This approach also builds for a future of federated identity across providers, whereby pensions providers can potentially take advantage of the Dashboard as an Identity Provider, enabling them to improve their platforms for the benefit of users.

As open banking grows into open finance and users access more services across different sectors, the ability to federate identity across them is going to be critical to its success.

It can also provide benefits to the pension providers as participants of the digital identity framework. For example, being part of the trust framework, they also can assert that identity elsewhere, providing authorized access to data that has already undergone KYC validation to enable seamless onboarding to utility companies, for example.

Encourage openness: Open APIs, standards, and platforms

Enterprise integration and government programs are littered with standards and documentation that are often counterproductive for developers aiming to get their jobs done.

What are their jobs? They involve getting from the start of a project to having running code access a service or API as quickly as possible.

With appropriate levels of quality and assurance testing, their application is “right.” This is normally a “good thing” not just for developers, but for their organizations who get their projects running quickly and API Providers who aim to turn developers into paying customers as quickly as possible.

Key features

One of the key features of an API Provider getting this experience right for developers is the adoption of open standards. Of course, the Open API specification — and coupling this with an easy means of publication.

In the UK Open Banking implementation, this was pertinent given the need for banks to implement their APIs according to the standards being built by the CMA9.

The OpenAPI specification made this job easier as the interface was defined by the contract, ensuring the expectations were clear.

Moreover, the publication method through a source code repository like GitHub made it quite easy for consumers of the specification — both the banks and TPPs — to monitor changes and see exactly what had changed.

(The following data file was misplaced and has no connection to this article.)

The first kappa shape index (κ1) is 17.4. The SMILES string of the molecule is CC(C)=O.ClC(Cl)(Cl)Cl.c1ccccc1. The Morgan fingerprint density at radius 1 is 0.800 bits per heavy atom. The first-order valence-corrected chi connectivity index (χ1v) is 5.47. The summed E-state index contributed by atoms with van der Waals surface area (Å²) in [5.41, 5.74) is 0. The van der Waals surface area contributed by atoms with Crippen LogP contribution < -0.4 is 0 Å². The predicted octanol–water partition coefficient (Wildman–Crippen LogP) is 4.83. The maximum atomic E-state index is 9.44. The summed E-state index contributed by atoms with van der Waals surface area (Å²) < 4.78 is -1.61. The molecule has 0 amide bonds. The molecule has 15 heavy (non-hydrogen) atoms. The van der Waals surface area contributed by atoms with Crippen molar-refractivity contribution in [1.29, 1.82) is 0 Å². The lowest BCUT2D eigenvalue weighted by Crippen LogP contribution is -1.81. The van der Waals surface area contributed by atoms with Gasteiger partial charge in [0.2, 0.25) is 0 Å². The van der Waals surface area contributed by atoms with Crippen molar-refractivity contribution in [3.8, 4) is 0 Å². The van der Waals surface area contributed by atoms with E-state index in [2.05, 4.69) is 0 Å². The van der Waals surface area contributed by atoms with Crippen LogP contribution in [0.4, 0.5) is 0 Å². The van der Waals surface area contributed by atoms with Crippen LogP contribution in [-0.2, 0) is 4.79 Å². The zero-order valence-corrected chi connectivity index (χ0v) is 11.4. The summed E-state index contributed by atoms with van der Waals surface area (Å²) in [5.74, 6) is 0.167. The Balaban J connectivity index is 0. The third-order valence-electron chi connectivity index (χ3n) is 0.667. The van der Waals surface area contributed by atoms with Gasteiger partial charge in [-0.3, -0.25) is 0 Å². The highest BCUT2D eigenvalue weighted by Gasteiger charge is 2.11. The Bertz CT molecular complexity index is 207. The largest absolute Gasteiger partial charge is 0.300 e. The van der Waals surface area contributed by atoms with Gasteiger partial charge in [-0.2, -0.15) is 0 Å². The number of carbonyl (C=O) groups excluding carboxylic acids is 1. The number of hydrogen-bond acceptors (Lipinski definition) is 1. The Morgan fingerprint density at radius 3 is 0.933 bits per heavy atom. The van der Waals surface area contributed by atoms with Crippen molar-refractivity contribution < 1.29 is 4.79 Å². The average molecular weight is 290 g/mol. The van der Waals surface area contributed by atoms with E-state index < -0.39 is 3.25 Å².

Of course, just having the specification does not allow a complete integration to be created and UK Open Banking has ensured the remainder of the guidelines and standards are accessible.

The Pensions Dashboard has several challenges to open banking, such as the need to specify the bounds of the appropriate string (“fuzzy”) matching, so pension providers know their operating boundaries in terms of returning potential matches for a given search.

There is an opportunity to ensure this works as cohesively as possible by referencing open standards and methods on both machine learning to improve gradually the quality of the matches and the matching algorithms used.

By taking the same approach as open banking and landing on a specific algorithm and defining guidelines around its use and pointing to an open standard for implementation, the Dashboard can reap the same benefits.

Delivering the standards this way has lent itself to setting expectations across the industry on what the banks’ API platforms will look like. Such an approach could allow the Pensions Dashboard to establish readily a collective understanding of both the requirements and the implementation across all participants.

Enable Access Management: UMA + CIBA

Having a workable access management model has been crucial to Open Banking in the UK becoming established. Using a common Consent model, TPPs can describe what rights they require from one or more accounts.

For example, to the account balance or to statement data — agree that with the Customer and then orchestrate the process of permitting both OpenID Connect and the use of APIs at the target bank.

This manifested itself in a dedicated Consent endpoint in each of the accounts and payments API, with an enumerated list of permission “codes.”